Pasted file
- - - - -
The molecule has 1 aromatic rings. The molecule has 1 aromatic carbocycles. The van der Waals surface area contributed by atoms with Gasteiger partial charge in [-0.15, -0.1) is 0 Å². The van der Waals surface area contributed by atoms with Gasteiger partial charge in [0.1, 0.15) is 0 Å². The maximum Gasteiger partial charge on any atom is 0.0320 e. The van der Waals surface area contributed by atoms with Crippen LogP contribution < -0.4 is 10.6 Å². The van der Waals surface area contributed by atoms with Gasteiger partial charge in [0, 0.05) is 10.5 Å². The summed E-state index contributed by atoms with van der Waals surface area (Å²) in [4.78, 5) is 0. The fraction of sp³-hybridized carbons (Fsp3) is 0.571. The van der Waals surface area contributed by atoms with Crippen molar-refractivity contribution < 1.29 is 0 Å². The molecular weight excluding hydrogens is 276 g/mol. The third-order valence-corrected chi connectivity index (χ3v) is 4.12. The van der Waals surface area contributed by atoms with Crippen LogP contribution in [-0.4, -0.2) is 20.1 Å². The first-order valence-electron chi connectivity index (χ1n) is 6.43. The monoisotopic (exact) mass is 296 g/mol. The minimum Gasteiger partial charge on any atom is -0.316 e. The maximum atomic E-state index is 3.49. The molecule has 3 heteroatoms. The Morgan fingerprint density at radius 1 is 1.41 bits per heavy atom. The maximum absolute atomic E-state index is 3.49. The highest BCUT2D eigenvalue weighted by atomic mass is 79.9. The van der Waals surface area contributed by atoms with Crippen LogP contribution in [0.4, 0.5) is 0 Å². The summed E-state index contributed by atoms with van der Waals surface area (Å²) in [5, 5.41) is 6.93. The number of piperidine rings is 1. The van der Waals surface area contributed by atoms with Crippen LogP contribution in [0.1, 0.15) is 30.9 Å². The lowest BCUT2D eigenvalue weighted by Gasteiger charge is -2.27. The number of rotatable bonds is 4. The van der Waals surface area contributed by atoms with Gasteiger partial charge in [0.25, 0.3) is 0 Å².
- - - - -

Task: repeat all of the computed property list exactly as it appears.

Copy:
The molecule has 1 aromatic rings. The molecule has 1 aromatic carbocycles. The van der Waals surface area contributed by atoms with Gasteiger partial charge in [-0.15, -0.1) is 0 Å². The van der Waals surface area contributed by atoms with Gasteiger partial charge in [0.1, 0.15) is 0 Å². The maximum Gasteiger partial charge on any atom is 0.0320 e. The van der Waals surface area contributed by atoms with Crippen LogP contribution < -0.4 is 10.6 Å². The van der Waals surface area contributed by atoms with Gasteiger partial charge in [0, 0.05) is 10.5 Å². The summed E-state index contributed by atoms with van der Waals surface area (Å²) in [4.78, 5) is 0. The fraction of sp³-hybridized carbons (Fsp3) is 0.571. The van der Waals surface area contributed by atoms with Crippen molar-refractivity contribution < 1.29 is 0 Å². The molecular weight excluding hydrogens is 276 g/mol. The third-order valence-corrected chi connectivity index (χ3v) is 4.12. The van der Waals surface area contributed by atoms with Crippen LogP contribution in [-0.4, -0.2) is 20.1 Å². The first-order valence-electron chi connectivity index (χ1n) is 6.43. The monoisotopic (exact) mass is 296 g/mol. The minimum Gasteiger partial charge on any atom is -0.316 e. The maximum atomic E-state index is 3.49. The molecule has 3 heteroatoms. The Morgan fingerprint density at radius 1 is 1.41 bits per heavy atom. The maximum absolute atomic E-state index is 3.49. The highest BCUT2D eigenvalue weighted by atomic mass is 79.9. The van der Waals surface area contributed by atoms with Crippen LogP contribution in [0.4, 0.5) is 0 Å². The summed E-state index contributed by atoms with van der Waals surface area (Å²) in [5, 5.41) is 6.93. The number of piperidine rings is 1. The van der Waals surface area contributed by atoms with Crippen LogP contribution in [0.1, 0.15) is 30.9 Å². The lowest BCUT2D eigenvalue weighted by Gasteiger charge is -2.27. The number of rotatable bonds is 4. The van der Waals surface area contributed by atoms with Gasteiger partial charge in [0.25, 0.3) is 0 Å².